My students, as the readers, come to the exam with a variety of perspectives, none of which correspond exactly to the ideal student-reader I have in my mind. This accounts for the diverse responses to and performance on the exam, which I had intended to be an opportunity for them to demonstrate their success in learning course concepts.

Writers work to make the gulf between themselves and their readers as narrow as possible. But there are also things a reader – that is, an essay exam taker – can do to succeed in interpreting the exam. If you can recognize common essay exam clues, you can answer the questions more effectively.

I found some great ideas in Patricia Spatt’s book Writing With Sources, which I drew on for the following discussion. Spatt argues that the key to understanding an essay question is to decipher the meaning of the question’s key verb.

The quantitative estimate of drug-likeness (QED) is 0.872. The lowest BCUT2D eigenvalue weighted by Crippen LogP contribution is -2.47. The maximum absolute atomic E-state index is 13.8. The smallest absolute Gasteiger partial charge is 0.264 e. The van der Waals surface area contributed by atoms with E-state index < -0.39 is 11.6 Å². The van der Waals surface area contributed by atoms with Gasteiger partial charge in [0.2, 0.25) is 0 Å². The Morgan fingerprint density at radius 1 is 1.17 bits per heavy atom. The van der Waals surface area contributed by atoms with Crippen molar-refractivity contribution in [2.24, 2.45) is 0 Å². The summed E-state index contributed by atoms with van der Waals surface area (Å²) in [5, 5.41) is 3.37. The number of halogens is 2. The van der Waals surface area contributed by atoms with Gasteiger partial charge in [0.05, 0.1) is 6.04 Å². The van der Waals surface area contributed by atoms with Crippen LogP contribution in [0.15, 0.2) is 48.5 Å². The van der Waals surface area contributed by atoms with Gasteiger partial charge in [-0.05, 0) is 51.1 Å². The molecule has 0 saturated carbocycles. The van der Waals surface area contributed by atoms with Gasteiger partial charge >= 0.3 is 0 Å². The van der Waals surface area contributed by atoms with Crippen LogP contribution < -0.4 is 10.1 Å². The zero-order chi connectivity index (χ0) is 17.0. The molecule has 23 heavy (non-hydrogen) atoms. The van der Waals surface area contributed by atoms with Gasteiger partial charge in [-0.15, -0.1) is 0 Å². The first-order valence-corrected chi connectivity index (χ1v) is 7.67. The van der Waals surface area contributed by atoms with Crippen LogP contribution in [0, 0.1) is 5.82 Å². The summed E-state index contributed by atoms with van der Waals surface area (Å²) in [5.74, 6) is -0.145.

For example, if the question directs you to summarize, outline, or list, you are being asked to present information you read about or discussed in class. Your object here is to show the professor that you know the concepts that the question specifies. These three verbs ask you to present that information in different ways, however. A summary is by definition a condensed version. An outline (again, by definition) sketches the broad overview of an idea or argument. A list asks for many pieces of information presented one at a time, often in a somewhat choppy manner.